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Out of the Blue

In My Time Capsule

What would Indiana Jones say?

By Deborah Salomon

Old folks are guardians of the past . . . now, especially, when life moves at the speed of Google. I don’t mean important things like electric cars and ticket stubs from a Taylor Swift concert. Rather, everyday stuff that after surviving tag sales emerges valuable. Just read about a first edition Corning casserole with cornflower design bringing $1,000 at auction. Not all icons are tangible, however. Some are behaviors, norms, happenings that unless relegated to the cloud, risk extinction.

When archeologists/social historians sifted through Pompeian ruins they weren’t looking for fine art. Rather a pot, a chair, coins. Just as valuable, however, are ancient clay scrolls containing lists, recipes and correspondence. Yale University’s Sterling Memorial Library keeps a collection.

Clay is more durable than thumb drives. The human brain is a likely repository but with an expiration date. Mine, approaching that date, has lately dredged up stuff from a life lived half “up North,” as New York and New England were once called, the rest in North Carolina.

Surely, if the Smithsonian Institution enshrines a Swanson turkey TV dinner I can have a go at . . .

  • “Y’all want coffee?” Only in the mid-20th century South would a waitress holding a coffee pot descend upon a just-seated table at breakfast, lunch, dinner and in-betweens. I can’t remember if it was free. Probably, since coffee was all one flavor and cost about 25 cents. Folks with “Mr. Coffee Nerves” ordered Sanka or Postum, not “decaf.”
  • Comic strips: Bankers, senators and surgeons read them, sans ridicule. Whether Blondie or the more cerebral Doonesbury, which still runs in The Washington Post, nobody chided followers. Then, on Sunday, New York newspapers put the funnies section on the outside, so readers could pre-empt the bad news with Penny and The Katzenjammer Kids. Mayor Fiorello LaGuardia read the K-Kids on the radio to children during a 1945 newspaper delivery strike. Why else would the Big Apple name an airport after him? Oh, Charlie Brown, we need your wisdom.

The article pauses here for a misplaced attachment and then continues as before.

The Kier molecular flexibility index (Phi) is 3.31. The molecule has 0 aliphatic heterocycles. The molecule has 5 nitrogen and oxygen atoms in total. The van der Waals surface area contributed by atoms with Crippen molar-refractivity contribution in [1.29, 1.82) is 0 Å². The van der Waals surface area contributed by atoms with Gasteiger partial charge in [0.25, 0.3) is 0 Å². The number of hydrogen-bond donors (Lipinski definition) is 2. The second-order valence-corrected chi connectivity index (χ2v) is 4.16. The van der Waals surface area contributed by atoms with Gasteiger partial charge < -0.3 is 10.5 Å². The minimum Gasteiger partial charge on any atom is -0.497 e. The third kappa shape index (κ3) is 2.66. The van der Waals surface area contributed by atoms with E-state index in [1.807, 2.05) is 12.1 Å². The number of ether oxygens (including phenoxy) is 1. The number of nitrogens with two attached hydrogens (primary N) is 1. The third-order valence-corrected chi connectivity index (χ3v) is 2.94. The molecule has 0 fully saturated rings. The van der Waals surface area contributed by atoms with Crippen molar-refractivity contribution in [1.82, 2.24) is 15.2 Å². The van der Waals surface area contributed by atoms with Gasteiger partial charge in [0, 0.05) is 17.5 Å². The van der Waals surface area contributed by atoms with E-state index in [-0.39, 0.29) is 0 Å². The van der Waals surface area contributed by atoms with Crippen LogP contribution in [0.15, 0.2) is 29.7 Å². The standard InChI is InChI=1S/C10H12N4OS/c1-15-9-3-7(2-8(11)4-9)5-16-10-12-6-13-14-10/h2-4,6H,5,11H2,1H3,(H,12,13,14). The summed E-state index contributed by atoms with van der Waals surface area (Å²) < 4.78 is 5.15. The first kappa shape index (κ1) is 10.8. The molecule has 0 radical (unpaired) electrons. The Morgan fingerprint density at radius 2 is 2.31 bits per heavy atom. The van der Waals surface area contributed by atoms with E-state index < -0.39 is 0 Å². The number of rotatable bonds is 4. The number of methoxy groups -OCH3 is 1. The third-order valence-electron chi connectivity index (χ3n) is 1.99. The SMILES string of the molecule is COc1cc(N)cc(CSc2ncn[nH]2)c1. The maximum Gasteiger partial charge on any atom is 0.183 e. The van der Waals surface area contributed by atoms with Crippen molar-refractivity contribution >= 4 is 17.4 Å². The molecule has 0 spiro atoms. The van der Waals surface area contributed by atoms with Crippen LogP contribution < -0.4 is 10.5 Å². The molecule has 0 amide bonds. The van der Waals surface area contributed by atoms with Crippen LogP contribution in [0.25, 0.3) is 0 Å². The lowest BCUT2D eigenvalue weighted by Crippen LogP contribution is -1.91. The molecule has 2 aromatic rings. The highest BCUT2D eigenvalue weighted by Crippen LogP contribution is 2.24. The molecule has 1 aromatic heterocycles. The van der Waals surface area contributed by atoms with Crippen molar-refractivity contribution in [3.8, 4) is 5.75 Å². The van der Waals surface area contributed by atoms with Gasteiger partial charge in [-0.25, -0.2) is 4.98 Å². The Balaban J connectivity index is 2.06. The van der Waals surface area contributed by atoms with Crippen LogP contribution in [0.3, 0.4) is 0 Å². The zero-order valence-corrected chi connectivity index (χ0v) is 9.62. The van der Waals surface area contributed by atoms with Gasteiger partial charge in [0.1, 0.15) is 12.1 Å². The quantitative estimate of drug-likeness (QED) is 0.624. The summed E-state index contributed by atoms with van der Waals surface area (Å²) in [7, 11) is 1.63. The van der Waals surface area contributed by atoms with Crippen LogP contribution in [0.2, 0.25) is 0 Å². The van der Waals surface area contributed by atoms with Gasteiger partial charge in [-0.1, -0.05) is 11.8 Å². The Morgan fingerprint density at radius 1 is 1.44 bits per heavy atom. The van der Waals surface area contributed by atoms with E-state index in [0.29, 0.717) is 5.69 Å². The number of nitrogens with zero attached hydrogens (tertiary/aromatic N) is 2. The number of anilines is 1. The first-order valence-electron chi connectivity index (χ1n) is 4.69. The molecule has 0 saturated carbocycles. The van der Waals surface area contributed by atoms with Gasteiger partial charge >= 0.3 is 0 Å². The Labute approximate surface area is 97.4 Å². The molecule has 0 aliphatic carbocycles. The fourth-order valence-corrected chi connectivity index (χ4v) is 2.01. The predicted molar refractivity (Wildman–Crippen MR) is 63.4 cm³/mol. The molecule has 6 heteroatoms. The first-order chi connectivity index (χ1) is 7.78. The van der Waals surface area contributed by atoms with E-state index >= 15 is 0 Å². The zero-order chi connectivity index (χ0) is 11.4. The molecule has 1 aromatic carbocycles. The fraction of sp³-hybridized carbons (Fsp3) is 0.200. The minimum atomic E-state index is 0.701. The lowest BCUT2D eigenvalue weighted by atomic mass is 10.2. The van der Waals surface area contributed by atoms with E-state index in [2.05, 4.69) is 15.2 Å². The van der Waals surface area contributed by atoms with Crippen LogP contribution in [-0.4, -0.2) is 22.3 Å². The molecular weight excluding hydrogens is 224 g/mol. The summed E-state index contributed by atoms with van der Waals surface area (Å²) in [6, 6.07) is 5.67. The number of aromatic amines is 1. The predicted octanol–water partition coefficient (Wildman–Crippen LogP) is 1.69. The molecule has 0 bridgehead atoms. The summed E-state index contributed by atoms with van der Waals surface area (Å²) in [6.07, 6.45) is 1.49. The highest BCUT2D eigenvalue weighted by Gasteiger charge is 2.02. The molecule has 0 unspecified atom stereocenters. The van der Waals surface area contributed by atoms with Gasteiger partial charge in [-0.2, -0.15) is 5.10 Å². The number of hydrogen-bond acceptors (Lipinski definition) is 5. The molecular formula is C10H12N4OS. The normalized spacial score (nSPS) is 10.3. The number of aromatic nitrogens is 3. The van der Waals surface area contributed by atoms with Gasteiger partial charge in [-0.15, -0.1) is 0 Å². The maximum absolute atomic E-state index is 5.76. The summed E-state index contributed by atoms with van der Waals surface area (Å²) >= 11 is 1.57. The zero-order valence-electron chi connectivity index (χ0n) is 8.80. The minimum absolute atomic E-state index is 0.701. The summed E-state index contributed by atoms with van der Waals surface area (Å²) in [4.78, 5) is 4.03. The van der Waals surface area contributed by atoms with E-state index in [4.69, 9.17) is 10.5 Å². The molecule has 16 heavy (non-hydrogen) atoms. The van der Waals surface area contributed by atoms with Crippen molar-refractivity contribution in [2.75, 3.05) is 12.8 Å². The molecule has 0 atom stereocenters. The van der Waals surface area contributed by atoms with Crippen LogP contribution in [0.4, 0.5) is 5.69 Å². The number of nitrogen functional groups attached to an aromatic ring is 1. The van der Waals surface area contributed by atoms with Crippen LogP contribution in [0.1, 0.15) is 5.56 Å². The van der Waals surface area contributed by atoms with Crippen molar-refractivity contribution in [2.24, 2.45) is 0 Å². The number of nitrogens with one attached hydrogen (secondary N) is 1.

• Cafeterias, another Southern delight pre-fast food drive-thrus, are now fewer, fancier, much more expensive. S&W, K&W, J&S once dominated the state. Some are making a comeback with seniors and lonelyhearts with their still-satisfying experience, especially the mashed potatoes, country-fried steak, biscuits, cornbread and pie. Get on it, Smithsonian.
  • Green Stamps have become collectors’ items: We got them at the supermarket check-out, then pasted them in books to be exchanged for housewares (like that thousand-dollar Corning dish) at Green Stamp redemption stores.
  • What could be more worth remembering than gas at 25 cents a gallon with a complimentary windshield wipe?
  • How I long for Saturday curb markets held in dusty vacant lots, where sun-wizened farmers in overalls sold produce from pickup trucks. The non-organic tomatoes! The corn! The runner beans! These days, too many farmers markets resemble foodie boutiques displaying herbs, baby zucchini, purple lettuce, white eggplant to fill shoppers’ French string shopping bags. Anybody for a grilled goat cheese sandwich?
  • I can no longer reconcile “personal” seedless watermelon, too often pale and flavorless. Mother Nature intended watermelon to be sized for a crowd, with sweet, deep red flesh and slippery black seeds. Nothing tops off a fried chicken picnic better.
  • Cash: Greenbacks. Two bits. Folding money. A fin. Modern shoppers can go weeks, maybe months, without “breaking” a crisp $20. Just swipe a card, read a chip.
  • We pride ourselves on time-saving inventions that make life “easier.” Long live the ones that cure disease, feed the hungry. As for the rest, thanks for the memories.  PS

Deborah Salomon is a contributing writer for PineStraw and The Pilot. She can be reached at